The Secret Language of Babies

After being reinspired by those Signing Time home videos sent in by mothers who taught their babies to sign, I decided to dig out the Sign Language book I bought some time back.  I was reading the chapter on “Birth to Three Months”, which I skipped the last time because Gavin was already four months old by the time I bought the book, and there was a mention of something really interesting referred to as “The Secret Language of Babies“.

You can click the link to read more about it, but here’s the gist of it.

From birth to the age of three months, all babies have instinctive sound reflexes that mean specific things.  If their parents don’t respond appropriately to the the sounds that they make, they eventually stop using them.  These are the five sound reflexes apparently all babies are born with:

1. “Neh” – means “I’m hungry”
2. “Owh” – means “I’m sleepy”
3. “Heh” – means “I’m experiencing discomfort”
4. “Eair” – means “I have lower gas”
5. “Eh” – means “I need to burp”

These are the pre-cry sounds that all babies make before they launch into full scale crying.  If you catch them early, you tend to your baby’s needs and head off the crying bouts.  The Secret Language of Babies was discovered by a mother from Australia called Priscilla Dunstan.

I’ve read before in books that babies have specific cries to mean specific things that their parents will eventually learn to pick up but never have I ever read a book that told me what specific sounds meant what.  One of my biggest concerns as a new Mum was that I wouldn’t be able to figure out what my baby’s cries meant.  I sort of figured I would use the old “try until you get it right” tactic that goes something like:

1. “Do you want Mummy to hold you?”  If no, see 2.
2. “Are you hungry?”  If no, see 3.
3. “Do you need to change your diaper?”  If no, see 4.
4. “Do you need to burp?”  If no, see 5.
5. “Are you sleepy?”

Well, you get the drift…

I never quite got to the point where I could discern certain sounds with certain meanings.  Well, looks like this little gem of information isn’t a complete waste since I’m planning to try it on baby number two to see if it works (Aileen, maybe you can try it first and tell me if it worked for you, or anyone reading this post who’s about to have a baby).

Published by Shen-Li

SHEN-LI LEE is the author of “Brainchild: Secrets to Unlocking Your Child’s Potential”. She is also the founder of Figur8.net (a website on parenting, education, child development) and RightBrainChild.com (a website on Right Brain Education, cognitive development, and maximising potentials). In her spare time, she blogs on Forty, Fit & Fed, and Back to Basics.

5 thoughts on “The Secret Language of Babies

  1. LOL How did you know I would read this post and want to try it out? I can imagine myself with a crying baby and frantically firing up my IE to check the relevant article on your blog! LOL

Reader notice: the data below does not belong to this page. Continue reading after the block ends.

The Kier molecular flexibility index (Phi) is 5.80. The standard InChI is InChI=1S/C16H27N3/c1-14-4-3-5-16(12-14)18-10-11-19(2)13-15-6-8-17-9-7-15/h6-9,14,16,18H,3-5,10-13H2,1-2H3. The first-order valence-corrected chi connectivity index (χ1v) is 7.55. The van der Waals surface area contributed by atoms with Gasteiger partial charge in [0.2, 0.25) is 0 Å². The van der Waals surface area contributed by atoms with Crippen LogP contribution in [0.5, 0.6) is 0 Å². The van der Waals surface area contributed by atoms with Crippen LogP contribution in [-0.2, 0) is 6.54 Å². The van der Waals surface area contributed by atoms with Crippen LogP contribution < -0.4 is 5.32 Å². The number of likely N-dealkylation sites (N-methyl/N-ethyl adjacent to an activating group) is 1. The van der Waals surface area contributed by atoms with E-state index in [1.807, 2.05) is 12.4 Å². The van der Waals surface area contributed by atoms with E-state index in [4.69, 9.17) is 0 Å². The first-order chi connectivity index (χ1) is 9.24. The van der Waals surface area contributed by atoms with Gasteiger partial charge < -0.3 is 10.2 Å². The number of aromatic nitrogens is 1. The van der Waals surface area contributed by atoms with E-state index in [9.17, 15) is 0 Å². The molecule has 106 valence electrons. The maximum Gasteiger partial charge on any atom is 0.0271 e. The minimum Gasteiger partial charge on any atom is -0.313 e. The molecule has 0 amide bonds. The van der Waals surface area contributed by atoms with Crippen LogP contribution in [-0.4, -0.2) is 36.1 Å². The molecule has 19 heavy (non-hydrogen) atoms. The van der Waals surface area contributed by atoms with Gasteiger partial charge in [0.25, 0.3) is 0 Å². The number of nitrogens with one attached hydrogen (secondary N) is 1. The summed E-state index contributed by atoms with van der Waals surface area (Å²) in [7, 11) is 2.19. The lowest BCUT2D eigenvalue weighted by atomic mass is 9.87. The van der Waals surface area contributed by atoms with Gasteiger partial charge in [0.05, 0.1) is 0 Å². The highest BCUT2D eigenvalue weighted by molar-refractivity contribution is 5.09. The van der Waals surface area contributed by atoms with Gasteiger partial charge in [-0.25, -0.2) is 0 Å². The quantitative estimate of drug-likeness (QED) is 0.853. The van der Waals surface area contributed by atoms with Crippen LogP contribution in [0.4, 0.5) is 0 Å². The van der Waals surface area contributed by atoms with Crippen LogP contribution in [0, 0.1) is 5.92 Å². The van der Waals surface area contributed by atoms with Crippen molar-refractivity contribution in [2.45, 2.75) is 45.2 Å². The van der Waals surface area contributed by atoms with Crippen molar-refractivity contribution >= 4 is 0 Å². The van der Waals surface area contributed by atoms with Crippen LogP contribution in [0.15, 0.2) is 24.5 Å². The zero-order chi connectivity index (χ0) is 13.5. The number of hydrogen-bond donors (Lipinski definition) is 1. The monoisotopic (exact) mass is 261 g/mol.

Seriously, I’m going to give this a go. One of my biggest concerns is that I won’t be able to interpret quickly enough what my baby will be trying to tell me, so I’m all ears (or eyes) for all advice. I’ll let you know how it goes.

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  2. Hehehe… Thanks for being the guinea pig – or rather for making “little monkey” the guinea pig.

    I think not being able to interpret quickly enough what baby’s cries mean is a fear of all new parents, so you’re in good company.

    Hope it works out…

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  3. My husband and I came across this method when our son was only 10 days old. We were tearing our hair out trying to work out what he was crying for (exactly as you have mentioned, nappy – no, cuddle – no, feed- no, wind?). We started by watching a number of demos on Youtube of what the cries sound like and away we went. Most of the time my son said ‘Neh’ – hungry!! Before we had this tool I would presume that my son couldn’t possibly need a feed since he had just finished having one – boy was I wrong!! Anyway, we definitely felt more in control in the early days after finding this, it was correct about 6 out of 7 times. Just be warned that it can be confusing when there is more than one baby ‘need’ at a time and after about 9- 10 weeks old it is no longer valid as the baby no longer seems to use these signs – back to square 1!!!

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  4. Hi Robobaby! Thanks for visiting and great tips! Must remember them when I try it out with baby number two!

    My son was the same – always hungry and I would be so surprised because he’d be nursing and nursing for such a long time that I kept thinking he couldn’t possibly be hungry but it was the only thing that would stop the crying so I kept him on the breast.

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